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Mother’s Day Special - Meet Maroofa Shaistha, A Working Mom

Maroofa Shaistha is a Senior Auditor at the Ministry of Defence, Government of India. She has been working for over 30 years, and has raised two daughters singlehanded. In a world where mothers are often burdened with guilt at managing both work and family, she talks about how she has prioritised her goals and come out a winner.

I started working when I was about 20. I secured a job at the Ministry of Defence in Bangalore, and I was pleased with my new role. I got married two years later, and within a year, I conceived my first daughter. Frankly, I’ve never seen work as a barrier to personal happiness, be it in marriage or motherhood. I’ve always seen it as an enabler. And so, as I neared my due date, I applied for maternity leave and paused my career for six months. Never did I consider quitting my job. After Hafsa was born, I would hurry home during my lunch breaks to feed her, and then race back to office. Luckily, I had my parents at home to care for my daughter, and I was content knowing that she was in great hands.

A few years after Hafsa was born, I had another daughter, whom we named Sadia. As my girls grew, I made sure that I took enough leave to be there for my girls. I timed my breaks with theirs, so that I could maximise my time with them. I sometimes hear working parents expressing guilt over taking too long a break from work. Most companies in India, and globally, offer two weeks a year as privilege leave, and an additional allotment of leaves categorised as casual leave, sick leave, and so on. If you don’t use them to be with your kids, who will? Why, the guilt, I wonder.

When my parents travelled, I’d make sure I was at home to see the girls off to school, and be back by the time they came home. It was important to me that they had a holistic education, and so I didn’t compromise on the school that they went to. I wanted the best. I wanted them to learn as much as they could in school, so that they were free to spend time with the family once they returned home. Of course, I would coach them after school on most days, making sure that they were keeping pace with their class. But I was happy that most of their learning was happening in class. For a working mother, that’s an important factor.

I remember when my older daughter was around 4, and my younger, around 2, I decided to further my career by taking some exams within the ministry that I worked in. For two months, I locked myself into a room, studying hard. I’d take breaks intermittently, to see the girls, feed them and play with them. But my parents mothered them for those two months, while I focused on the exams. It was tough, but even today, I think certain personal sacrifices are worth it in the long term.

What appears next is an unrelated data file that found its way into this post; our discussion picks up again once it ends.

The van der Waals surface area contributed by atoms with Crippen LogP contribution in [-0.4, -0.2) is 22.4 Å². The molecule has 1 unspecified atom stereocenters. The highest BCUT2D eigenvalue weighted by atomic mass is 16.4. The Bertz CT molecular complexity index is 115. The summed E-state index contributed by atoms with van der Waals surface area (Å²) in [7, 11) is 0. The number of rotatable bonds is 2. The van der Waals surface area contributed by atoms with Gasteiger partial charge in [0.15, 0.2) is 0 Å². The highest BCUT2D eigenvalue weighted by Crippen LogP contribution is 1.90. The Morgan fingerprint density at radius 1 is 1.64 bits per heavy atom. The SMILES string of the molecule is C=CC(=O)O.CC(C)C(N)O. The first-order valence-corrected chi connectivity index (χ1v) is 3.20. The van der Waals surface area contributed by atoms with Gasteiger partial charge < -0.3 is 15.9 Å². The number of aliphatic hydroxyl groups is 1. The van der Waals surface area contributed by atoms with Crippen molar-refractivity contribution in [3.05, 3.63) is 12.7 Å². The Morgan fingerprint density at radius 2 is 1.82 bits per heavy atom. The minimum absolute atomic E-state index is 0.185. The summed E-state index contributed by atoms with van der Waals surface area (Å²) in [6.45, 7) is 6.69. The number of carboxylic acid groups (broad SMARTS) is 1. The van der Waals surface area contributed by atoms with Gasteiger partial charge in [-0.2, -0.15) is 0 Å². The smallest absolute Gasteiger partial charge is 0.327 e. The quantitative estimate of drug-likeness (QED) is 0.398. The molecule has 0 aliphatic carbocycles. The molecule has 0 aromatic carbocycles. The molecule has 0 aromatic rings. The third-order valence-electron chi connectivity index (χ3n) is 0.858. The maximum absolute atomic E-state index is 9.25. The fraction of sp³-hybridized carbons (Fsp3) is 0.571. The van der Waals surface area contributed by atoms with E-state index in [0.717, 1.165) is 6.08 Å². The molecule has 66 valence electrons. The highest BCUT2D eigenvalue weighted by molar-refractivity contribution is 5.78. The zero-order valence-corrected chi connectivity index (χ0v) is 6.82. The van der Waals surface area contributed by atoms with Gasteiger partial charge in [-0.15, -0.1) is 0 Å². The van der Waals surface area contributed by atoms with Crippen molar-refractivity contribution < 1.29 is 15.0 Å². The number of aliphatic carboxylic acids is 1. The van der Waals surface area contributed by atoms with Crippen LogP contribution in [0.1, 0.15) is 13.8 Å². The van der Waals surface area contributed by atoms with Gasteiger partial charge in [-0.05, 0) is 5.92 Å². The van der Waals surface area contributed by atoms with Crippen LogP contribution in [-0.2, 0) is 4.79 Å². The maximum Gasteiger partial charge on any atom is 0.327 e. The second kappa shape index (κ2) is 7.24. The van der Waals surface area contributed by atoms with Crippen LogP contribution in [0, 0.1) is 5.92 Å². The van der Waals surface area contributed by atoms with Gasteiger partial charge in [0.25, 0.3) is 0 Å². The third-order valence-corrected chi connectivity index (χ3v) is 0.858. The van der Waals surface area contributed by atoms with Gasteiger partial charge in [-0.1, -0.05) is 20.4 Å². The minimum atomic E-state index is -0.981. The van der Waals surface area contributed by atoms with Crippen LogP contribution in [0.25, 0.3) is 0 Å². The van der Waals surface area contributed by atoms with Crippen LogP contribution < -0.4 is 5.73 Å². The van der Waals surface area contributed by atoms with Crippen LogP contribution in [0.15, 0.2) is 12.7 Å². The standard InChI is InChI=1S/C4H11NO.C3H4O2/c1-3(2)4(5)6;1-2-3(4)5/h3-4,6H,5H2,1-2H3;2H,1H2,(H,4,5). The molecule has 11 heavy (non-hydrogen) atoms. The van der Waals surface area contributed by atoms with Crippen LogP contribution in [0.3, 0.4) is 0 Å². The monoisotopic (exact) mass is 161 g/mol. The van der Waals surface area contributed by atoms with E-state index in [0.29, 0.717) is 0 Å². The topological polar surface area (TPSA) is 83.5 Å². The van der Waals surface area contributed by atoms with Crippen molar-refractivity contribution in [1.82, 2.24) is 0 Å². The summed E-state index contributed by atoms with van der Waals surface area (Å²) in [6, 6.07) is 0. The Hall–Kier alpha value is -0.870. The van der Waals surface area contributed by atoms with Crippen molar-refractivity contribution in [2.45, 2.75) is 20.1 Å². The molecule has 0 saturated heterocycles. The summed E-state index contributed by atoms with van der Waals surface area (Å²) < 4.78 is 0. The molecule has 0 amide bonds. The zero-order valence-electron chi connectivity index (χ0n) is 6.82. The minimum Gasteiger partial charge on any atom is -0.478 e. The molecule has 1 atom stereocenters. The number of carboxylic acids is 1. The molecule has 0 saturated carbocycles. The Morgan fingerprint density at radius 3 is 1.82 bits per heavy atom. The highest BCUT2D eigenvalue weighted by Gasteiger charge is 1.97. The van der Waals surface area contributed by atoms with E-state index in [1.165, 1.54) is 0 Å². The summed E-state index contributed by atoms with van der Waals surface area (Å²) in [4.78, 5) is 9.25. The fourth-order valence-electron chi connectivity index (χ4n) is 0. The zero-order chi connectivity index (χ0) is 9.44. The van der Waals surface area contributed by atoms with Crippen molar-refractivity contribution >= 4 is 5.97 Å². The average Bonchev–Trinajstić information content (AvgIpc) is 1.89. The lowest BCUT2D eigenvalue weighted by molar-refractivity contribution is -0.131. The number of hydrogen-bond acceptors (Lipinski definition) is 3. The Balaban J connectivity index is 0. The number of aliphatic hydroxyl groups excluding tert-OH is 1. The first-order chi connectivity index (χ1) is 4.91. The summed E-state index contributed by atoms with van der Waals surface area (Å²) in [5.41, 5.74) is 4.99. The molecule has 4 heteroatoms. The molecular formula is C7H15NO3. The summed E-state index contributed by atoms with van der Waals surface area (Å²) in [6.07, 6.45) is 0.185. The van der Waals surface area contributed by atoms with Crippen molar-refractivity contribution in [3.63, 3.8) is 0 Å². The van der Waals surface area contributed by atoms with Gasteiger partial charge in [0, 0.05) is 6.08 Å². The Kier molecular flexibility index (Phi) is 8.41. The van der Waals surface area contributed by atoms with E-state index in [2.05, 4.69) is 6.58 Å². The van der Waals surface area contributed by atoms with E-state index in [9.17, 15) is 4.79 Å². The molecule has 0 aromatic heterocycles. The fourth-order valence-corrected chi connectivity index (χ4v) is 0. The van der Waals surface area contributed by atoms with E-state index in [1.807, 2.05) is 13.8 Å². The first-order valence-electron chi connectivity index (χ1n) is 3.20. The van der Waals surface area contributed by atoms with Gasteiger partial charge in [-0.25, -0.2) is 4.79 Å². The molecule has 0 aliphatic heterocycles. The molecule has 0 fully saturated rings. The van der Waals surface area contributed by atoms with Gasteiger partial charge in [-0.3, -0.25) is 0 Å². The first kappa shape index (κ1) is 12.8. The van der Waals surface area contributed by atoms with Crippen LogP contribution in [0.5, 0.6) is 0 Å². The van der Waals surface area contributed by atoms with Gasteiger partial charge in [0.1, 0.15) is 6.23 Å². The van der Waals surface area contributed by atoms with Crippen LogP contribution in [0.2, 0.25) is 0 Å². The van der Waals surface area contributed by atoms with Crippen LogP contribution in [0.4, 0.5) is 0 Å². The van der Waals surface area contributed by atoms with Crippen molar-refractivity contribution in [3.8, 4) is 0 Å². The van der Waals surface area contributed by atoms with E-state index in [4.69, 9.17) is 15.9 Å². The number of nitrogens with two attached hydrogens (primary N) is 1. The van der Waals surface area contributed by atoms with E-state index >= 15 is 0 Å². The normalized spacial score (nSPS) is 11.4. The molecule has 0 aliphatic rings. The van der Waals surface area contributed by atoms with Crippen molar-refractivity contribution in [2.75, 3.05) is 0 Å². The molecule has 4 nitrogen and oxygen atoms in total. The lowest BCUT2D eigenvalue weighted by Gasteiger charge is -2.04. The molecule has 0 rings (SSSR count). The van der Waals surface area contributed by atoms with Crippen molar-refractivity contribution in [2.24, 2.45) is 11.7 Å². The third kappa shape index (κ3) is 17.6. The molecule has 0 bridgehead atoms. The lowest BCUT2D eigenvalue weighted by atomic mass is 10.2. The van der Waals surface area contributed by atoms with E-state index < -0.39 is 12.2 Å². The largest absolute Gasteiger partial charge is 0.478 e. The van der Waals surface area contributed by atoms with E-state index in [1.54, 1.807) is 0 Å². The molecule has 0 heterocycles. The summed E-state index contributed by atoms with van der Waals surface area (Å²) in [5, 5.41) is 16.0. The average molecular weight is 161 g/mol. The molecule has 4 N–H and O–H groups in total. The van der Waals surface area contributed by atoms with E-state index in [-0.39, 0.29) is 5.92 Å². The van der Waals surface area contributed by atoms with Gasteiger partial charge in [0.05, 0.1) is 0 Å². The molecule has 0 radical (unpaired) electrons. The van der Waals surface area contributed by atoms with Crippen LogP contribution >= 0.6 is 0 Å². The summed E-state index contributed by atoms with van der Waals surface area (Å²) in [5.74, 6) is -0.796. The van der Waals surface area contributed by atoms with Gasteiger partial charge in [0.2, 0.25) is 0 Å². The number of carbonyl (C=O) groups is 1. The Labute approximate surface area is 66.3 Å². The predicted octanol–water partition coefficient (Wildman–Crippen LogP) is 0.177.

When my older daughter was twelve years old, I got divorced. My parents supported me immeasurably during this period, and in turn, I started shouldering four roles for my daughters: as a mother, father, friend and provider. I got my life in order by prioritising my goals, and when I felt low, I reminded myself that I had so much to be thankful for.

I went through a financial crisis when my oldest was entering the eleventh grade. Expenses were multiplying as the girls grew. I was finding it difficult to make ends meet. My parents had retired by then, and it would have been unfair on my part to burden them with my financial crunch. That’s when my friends stepped in, loaning me money indefinitely, until I had enough to pay them back. I also took a small loan from the bank, to tide me through that period. As a financially independent woman, I came out of that crisis with my head held high, something I am proud of even years later.

I often find that mothers who miss out on a career in favour of raising their children, lose their identity somewhere down the way. They’re so immersed in being a mother, they forget their own goals and aspirations. And when their children leave home to pursue their dreams, these mothers are left empty and lonely. The Empty Nest Syndrome hits them the hardest. Today, with the multitude of crèches across many Indian cities, pursuing a career isn’t hard, even without family support.

Being a working mom has been rewarding. I’d like to think I’ve set an example for my daughters and shown them that work and family can go hand in hand. They’ve seen the highs and lows of my career and know what it means to work hard. I’ve had such different experiences with both my daughters. While Hafsa has been academically inclined, Sadia has always been more artsy and communicative. Hafsa worked for one of the best-known investment banks in the world, and is now contemplating an education abroad. Sadia has trained as a speech therapist, a job she finds enormously gratifying. I’ve let them choose their own paths. Both my girls know the importance of a work ethic, and I couldn’t be prouder of them.

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